Peter's Pics

From the Maid of Orleans to the giant Saturn V rocket: explore our Picture Researcher's favourites from the archive

 

What is your role at Bridgeman?
I'm a picture researcher. It's my job to try to find the best available images or footage for a client's project, whether it's a bestseller close at hand or something more niche or obscure that must be sourced from one of our many content partners around the globe. Questions about missing or disputed info also come through to us in the research department.

What do you love most about the job?
Sometimes there is some sleuthing to be done. This is the best bit. A client might want information on a tiny fragment of a picture of unknown origin, and it's up to us to hunt it down, either technologically, by historical inference, or through connoisseurship based on stylistic cues.

What misconceptions do clients most commonly have about the archive?
Not a misapprehension, exactly, but an oversight. We offer a free research service to interested clients, by which we search our own archive or consult our content partners, either to track down specific images or to curate selections of relevant material on any theme. This we are happy to do up front, with no obligation.

Peter's pics

 


 

 

Joan of Arc, 1865 (oil on canvas) John Everett Millais (1829-96) / French national heroine and a Catholic Saint; The Maid of Orleans  © Peter Nahum at The Leicester Galleries, London / Bridgeman Images
Joan of Arc, 1865 (oil on canvas) John Everett Millais (1829-96) / French national heroine and a Catholic Saint; The Maid of Orleans  © Peter Nahum at The Leicester Galleries, London / Bridgeman Images

 

The historic Jeanne didn't manage to beg armour off the king until she was seventeen, but here the artist wants to make her look even younger. He has her on her knees in devotion and she comes off looking like she's playing dress-up in adult clothes. The real subject though is the armour. Millais is more interested in light glinting off steel than the fate of the Maid of Orleans, so he pulls the classic painters' move of selecting props that let him flex his skills.


 

The Monitor and Merrimac, 9th March 1862, pub.1886 (colour litho) after Julian Oliver Davidson (1853-94) © The Stapleton Collection / Bridgeman Images
The Monitor and Merrimac, 9th March 1862, pub.1886 (colour litho) after Julian Oliver Davidson (1853-94) © The Stapleton Collection / Bridgeman Images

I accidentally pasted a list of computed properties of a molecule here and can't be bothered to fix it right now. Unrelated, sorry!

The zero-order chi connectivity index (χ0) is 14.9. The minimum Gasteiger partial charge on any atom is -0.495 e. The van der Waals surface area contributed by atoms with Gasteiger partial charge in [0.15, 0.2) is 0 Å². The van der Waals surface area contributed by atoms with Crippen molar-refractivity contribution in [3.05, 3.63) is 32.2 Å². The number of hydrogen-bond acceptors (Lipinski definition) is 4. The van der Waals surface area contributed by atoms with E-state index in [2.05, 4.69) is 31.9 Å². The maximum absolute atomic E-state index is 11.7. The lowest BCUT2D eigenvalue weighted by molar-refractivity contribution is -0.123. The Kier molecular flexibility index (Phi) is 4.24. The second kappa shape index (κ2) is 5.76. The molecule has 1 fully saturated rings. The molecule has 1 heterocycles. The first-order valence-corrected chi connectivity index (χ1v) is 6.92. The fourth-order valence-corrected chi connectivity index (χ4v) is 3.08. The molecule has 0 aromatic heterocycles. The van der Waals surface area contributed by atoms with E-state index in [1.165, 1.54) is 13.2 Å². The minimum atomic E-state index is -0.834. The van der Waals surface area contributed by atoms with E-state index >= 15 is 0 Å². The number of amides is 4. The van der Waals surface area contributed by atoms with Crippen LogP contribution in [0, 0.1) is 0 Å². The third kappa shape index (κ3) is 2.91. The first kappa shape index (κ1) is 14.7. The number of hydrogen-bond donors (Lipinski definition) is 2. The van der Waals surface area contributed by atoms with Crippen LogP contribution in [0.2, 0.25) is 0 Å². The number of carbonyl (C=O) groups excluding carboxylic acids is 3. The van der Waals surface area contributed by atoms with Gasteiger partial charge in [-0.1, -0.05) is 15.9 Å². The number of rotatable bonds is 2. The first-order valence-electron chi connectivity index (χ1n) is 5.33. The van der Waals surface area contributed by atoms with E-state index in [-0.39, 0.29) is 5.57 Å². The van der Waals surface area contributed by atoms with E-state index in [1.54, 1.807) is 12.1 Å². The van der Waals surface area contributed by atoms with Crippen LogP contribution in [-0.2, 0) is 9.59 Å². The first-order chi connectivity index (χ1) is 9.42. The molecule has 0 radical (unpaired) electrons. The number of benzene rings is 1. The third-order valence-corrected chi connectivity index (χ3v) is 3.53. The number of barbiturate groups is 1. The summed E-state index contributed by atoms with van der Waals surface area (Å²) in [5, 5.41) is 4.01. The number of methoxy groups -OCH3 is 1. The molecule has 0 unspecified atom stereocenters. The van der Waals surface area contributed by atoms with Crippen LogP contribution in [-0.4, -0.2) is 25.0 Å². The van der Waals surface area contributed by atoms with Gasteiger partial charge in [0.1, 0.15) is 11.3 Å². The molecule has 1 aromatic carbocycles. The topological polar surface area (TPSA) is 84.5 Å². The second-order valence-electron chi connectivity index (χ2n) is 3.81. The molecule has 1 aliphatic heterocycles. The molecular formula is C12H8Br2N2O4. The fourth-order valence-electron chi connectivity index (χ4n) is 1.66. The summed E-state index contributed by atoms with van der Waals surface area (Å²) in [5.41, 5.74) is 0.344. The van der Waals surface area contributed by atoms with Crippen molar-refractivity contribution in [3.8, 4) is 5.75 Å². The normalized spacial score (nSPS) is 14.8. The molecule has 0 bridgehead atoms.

Here the American Civil War is in its high steampunk phase, with two ironclad ships firing on each other in the first encounter of its kind. It's a bit of a sci-fi moment. The old sailing ship in the background appears suddenly obsolete now that the CSS Virginia and USS Monitor have shown which way technology is evolving. It wasn't obvious how best to use these new weapons or to defend against them, putting naval tactics in an uncertain way for a few decades. Eventually, however, Dreadnoughts, U-boats and other terrors would emerge from these earlier transitional fossils.

 

photo of A springer spaniel peering out from a small circular hole cut into the wooden plank door of a barn or similar agricultural outbuilding in Cornwall.
Dog, 1950-58 (b/w photo) John Gay, (1909-99) © Historic England / Bridgeman Images



John Gay's photos from the English Heritage collection are some of the best in the archive. There are many spectacular architectural shots, idyllic landscapes, industrial scenes and stylish mid-century air and rail travellers back from when everything didn't look like garbage. There are even some animals here and there, like this dog with its head in a hole.

 

Creators and Critics, 1985-86 (woodcut) Harry Sternberg, (1904-2001) © San Diego Museum of Art / Museum purchase / Bridgeman Images
Creators and Critics, 1985-86 (woodcut) Harry Sternberg, (1904-2001) © San Diego Museum of Art / Museum purchase / Bridgeman Images



This is a good one for anyone who's taken a creative risk and had to deal with disparaging put-downs, perhaps even from an inner critic. The representation is not exactly subtle and veers into self-pity, but the theme never goes out of date. In moments of doubt, one's critics can seem to grow in stature, but this is a good reminder that really they are just diabolical, squalid, flapping bat-things, and not to be trusted.

 

First test flight of a giant Saturn V rocket for the Apollo 4 mission at the Kennedy Space Center. Nov. 8, 1967 Everett Collection / Bridgeman Images
First test flight of a giant Saturn V rocket for the Apollo 4 mission at the Kennedy Space Center. Nov. 8, 1967 Everett Collection / Bridgeman Images


The Saturn V moon rocket, the best sculpture in the history of art.

 
 

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